Where and when will the six sprint races be this year?
Formula One has announced the six sprint venues for 2023 with Azerbaijan, Belgium, the Austin race in the United States and Qatar all joining Austria and Brazil in staging qualifying on Friday and a shortened ‘sprint' race on Saturday.
Three sprint races were held in 2022 – at Imola, Austria and Brazil – with much discussion in the early part of the season about expanding that offering for next year.
The teams and F1 were keen to double the number, arguing that sprint races have been successful in engaging fans and increasing audience sizes. But the FIA, motorsport’s world governing body, initially resisted, claiming that it would cost them more and asking for compensation.
Like last year, too, points will be given to the top eight drivers in the sprint race. Again, the sprint races will be approximately 100km – or roughly a third of a grand prix distance – and will run on Saturday, with the traditional three-part qualifying setting the grid for the sprint and taking place on the Friday.
The driver who tops qualifying on Friday, when these sprint races take place, will be awarded the official pole position, not the winner of the sprint, as was the case in 2021.
What do the 2023 cars look like?
Red Bull RB19
Alfa Romeo C43
take it all in 👌 up close and personal with our brand new AT04 💙 pic.twitter.com/qOMzYBVGdM
— Scuderia AlphaTauri (@AlphaTauriF1) February 12, 2023
Aston Martin AMR23
What are the driver line-ups?
Max Verstappen (1) and Sergio Pérez (11)
Lewis Hamilton (44) and George Russell (63)
Carlos Sainz (55) and Charles Leclerc (55)
Esteban Ocon (31) and Pierre Gasly (10)
Lando Norris (4) and Oscar Piastri (81)
Valtteri Bottas (77) and Guanyu Zhou (24)
Lance Stroll (18) and Fernando Alonso (14)
Kevin Magnussen (20) and Nico Hulkenberg (27)
Yuki Tsunoda (22) and Nyck de Vries (21)
Alexander Albon (23) and Logan Sargeant (2)
What is the full calendar?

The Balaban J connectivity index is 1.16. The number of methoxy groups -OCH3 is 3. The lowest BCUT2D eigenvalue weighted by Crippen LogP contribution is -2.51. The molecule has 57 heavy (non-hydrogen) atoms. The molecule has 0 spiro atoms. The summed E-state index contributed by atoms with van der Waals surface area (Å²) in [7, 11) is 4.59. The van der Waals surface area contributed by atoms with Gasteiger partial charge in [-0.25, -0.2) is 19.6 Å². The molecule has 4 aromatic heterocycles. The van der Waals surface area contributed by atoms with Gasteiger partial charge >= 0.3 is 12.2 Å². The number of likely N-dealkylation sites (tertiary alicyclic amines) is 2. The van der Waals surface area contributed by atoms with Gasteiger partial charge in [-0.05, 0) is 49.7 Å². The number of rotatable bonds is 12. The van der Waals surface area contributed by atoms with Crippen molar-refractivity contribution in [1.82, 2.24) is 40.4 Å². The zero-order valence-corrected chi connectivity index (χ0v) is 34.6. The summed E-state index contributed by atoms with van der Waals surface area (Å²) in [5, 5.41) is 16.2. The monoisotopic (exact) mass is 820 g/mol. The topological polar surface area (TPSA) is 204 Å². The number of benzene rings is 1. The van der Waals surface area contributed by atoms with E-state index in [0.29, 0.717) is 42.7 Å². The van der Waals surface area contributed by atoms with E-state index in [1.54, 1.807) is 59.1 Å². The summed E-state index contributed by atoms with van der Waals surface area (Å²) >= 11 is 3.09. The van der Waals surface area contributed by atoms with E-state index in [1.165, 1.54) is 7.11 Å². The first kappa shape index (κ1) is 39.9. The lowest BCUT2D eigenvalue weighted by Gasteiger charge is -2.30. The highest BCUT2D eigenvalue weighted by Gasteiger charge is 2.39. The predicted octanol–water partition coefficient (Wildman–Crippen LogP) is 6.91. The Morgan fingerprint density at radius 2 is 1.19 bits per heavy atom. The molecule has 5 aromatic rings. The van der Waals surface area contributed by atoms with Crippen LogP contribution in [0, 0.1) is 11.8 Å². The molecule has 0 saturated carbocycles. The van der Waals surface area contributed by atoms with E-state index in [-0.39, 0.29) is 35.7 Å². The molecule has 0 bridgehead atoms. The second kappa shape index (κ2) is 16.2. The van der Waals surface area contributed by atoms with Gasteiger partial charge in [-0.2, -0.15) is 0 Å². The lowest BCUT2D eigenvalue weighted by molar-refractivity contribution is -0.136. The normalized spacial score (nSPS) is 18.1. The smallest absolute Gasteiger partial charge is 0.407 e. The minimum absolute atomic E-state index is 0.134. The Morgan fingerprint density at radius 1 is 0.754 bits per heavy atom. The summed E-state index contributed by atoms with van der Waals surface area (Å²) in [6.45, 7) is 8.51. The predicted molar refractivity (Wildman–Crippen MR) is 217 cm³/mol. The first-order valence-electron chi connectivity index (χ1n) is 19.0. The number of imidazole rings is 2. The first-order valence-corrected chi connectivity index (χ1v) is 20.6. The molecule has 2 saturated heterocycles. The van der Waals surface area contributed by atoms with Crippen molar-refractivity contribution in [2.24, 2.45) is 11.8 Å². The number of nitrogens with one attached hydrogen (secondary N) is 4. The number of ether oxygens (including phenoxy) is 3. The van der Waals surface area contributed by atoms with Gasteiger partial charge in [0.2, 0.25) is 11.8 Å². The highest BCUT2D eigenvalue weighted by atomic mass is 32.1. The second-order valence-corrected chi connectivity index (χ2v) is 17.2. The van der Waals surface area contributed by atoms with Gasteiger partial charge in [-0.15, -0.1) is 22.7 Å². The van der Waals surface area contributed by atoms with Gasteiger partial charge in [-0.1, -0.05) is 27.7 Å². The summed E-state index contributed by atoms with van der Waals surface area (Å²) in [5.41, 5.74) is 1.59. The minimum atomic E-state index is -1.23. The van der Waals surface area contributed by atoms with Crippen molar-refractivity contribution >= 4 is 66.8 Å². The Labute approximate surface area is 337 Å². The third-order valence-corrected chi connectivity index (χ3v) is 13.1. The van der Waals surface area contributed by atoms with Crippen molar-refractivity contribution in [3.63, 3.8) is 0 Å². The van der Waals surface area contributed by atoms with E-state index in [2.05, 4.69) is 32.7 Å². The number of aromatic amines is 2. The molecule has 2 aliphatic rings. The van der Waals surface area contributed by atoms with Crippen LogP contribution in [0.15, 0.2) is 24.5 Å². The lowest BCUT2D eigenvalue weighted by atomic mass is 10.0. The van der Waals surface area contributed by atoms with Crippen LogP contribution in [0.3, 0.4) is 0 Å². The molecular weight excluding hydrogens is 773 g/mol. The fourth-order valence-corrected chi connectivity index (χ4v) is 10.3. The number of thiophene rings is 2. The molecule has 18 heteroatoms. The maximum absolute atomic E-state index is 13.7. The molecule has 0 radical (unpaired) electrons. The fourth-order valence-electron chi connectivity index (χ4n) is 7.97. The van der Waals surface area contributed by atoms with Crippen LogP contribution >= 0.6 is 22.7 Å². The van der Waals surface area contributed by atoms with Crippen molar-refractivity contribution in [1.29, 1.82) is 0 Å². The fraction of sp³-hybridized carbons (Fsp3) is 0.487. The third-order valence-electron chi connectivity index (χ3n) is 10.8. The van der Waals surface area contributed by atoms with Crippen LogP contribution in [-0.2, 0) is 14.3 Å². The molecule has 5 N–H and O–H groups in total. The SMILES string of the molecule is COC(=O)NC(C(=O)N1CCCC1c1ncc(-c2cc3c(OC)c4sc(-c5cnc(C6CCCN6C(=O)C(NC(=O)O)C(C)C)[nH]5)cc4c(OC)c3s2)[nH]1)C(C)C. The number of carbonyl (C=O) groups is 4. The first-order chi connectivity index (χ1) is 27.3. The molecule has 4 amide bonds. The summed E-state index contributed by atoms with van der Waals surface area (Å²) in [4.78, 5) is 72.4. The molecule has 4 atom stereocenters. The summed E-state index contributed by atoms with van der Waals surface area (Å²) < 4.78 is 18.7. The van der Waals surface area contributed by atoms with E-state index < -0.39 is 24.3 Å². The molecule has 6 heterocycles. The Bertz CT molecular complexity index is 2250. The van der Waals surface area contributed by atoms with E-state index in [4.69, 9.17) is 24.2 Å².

5: Bahrain Grand Prix, Sakhir
19: Saudi Arabian Grand Prix, Jeddah
2: Australian Grand Prix, Melbourne
30: Azerbaijan Grand Prix, Baku +
7: Miami Grand Prix, Miami
21: Emilia Romagna Grand Prix, Imola
28: Monaco Grand Prix, Monte Carlo
4: Spanish Grand Prix, Barcelona
18: Canadian Grand Prix, Montreal
2: Austrian Grand Prix, Spielberg +
9: British Grand Prix, Silverstone
23: Hungarian Grand Prix, Budapest
30: Belgian Grand Prix, Spa-Francorchamps +
27: Dutch Grand Prix, Zandvoort
3: Italian Grand Prix, Monza
17: Singapore Grand Prix, Singapore
24: Japanese Grand Prix, Suzuka
8: Qatar Grand Prix, Lusail +
22: United States Grand Prix, Austin +
29: Mexico City Grand Prix, Mexico City
5: Sao Paulo Grand Prix, Sao Paulo +
18: Las Vegas Grand Prix, Las Vegas
26: Abu Dhabi Grand Prix, Yas Marina
+ Denotes sprint event weekend
How to watch the season
As has been the case for some time now, in the United Kingdom, Sky Sports F1 have near exclusive coverage rights for the season. They will be showing all practice sessions, qualifying sessions, sprint qualifying and races throughout the season.
Channel 4 will have their extended qualifying and race highlights again, with the British Grand Prix in July broadcast live.
If you are outside of the UK you may also be able to subscribe to F1’s own F1TV for a monthly fee throughout the season.